So what does it mean that we are to arm ourselves with that same mindset? It means that in every single atom of life, we aim for the joy of a life shaped by death, burial, and resurrection—a life shaped by hard and even painful obedience to God, trusting by faith that he is a God of resurrection.
We arm ourselves with what Jesus armed himself with in his mortal suffering: Joy. We trust that God is the God who never bids us come and die but to raise us up again more fully and truly alive.
And so Peter would have us say, “I’m ready to die. I’m ready to suffer for the sake of the joy set before me.” Arm yourself thus.
But why say this, Peter? Why do we need to hear this exhortation? Because nearly every act of obedience to God looks from some angle like loss, like suffering, like something dying—and Peter wants us to see that God isn’t trying to take from us when he bids us to come and die, but rather give to us his blessing.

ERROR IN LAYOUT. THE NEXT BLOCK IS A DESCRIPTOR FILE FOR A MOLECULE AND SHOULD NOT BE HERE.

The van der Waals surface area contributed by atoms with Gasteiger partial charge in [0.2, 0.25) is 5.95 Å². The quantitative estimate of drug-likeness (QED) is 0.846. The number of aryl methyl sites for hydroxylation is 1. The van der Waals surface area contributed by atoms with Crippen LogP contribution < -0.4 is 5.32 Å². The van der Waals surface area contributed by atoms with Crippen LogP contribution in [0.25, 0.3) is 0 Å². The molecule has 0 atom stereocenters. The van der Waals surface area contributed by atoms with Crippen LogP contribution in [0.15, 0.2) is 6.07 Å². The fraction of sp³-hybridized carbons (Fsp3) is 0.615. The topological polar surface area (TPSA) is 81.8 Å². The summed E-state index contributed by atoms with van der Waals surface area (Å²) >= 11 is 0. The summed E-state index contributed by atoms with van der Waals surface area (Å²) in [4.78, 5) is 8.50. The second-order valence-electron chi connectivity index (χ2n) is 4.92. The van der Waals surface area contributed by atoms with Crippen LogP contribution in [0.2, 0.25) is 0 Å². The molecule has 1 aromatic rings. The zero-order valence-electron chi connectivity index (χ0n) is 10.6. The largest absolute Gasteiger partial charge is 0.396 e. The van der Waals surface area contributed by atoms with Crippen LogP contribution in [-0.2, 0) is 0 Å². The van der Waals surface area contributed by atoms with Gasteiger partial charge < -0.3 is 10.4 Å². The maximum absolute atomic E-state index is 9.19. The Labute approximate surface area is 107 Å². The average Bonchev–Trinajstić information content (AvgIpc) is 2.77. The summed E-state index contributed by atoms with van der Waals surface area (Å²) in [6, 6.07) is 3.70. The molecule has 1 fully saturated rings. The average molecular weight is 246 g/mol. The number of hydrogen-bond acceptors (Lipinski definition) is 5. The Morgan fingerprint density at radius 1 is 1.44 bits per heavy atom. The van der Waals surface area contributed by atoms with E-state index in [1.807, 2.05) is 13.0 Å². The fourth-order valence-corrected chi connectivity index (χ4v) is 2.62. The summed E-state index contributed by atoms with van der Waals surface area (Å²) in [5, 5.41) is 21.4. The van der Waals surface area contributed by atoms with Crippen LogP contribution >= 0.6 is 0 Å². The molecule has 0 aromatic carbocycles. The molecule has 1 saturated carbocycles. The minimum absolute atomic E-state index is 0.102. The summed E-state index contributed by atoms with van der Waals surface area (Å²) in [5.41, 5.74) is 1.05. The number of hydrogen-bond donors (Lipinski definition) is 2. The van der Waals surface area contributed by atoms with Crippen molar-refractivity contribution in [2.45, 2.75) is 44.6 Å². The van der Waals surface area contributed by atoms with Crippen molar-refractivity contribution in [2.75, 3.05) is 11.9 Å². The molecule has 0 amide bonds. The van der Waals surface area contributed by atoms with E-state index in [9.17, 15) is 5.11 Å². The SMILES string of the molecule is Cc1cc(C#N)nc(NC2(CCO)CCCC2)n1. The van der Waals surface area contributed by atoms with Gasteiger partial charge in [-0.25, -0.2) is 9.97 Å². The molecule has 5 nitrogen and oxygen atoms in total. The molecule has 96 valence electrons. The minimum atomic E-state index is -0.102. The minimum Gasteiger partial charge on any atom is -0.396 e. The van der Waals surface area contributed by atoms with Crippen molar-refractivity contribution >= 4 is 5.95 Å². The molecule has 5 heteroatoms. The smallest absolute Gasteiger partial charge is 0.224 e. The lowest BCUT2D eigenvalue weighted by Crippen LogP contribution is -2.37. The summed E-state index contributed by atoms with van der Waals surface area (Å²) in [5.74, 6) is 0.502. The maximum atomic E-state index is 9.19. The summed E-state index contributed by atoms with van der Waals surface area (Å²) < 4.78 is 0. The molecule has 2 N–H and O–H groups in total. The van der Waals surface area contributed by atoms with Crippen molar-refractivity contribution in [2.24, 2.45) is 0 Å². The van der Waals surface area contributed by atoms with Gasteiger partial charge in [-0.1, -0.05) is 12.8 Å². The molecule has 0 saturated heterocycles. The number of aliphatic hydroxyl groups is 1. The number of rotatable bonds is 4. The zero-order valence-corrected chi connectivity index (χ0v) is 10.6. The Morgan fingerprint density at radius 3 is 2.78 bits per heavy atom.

The Fruit of Obedience
That’s the overriding principle of verse 1. What Peter does after that is to show us what happens as obey it, as we put on the mind of Christ in his suffering like a sword and bring it to bear in the fight we’re all facing.
If you go about girt with this weapon, what will happen? Four things to see in the text:
1. We endanger our own sin (1–3).
Remember, Peter is trying to make us dangerous. He’s intent on arming us. And the weapon he wants us girt with, the mind of Christ, is a weapon that endangers sin. Look again at verse 1,
“…arm yourselves with the same way of thinking, for whoever has suffered in the flesh has ceased from sin, so as to live for the rest of the time in the flesh no longer for human passions but for the will of God. For the time that is past suffices for doing what the Gentiles want to do, living in sensuality, passions, drunkenness, orgies, drinking parties, and lawless idolatry.”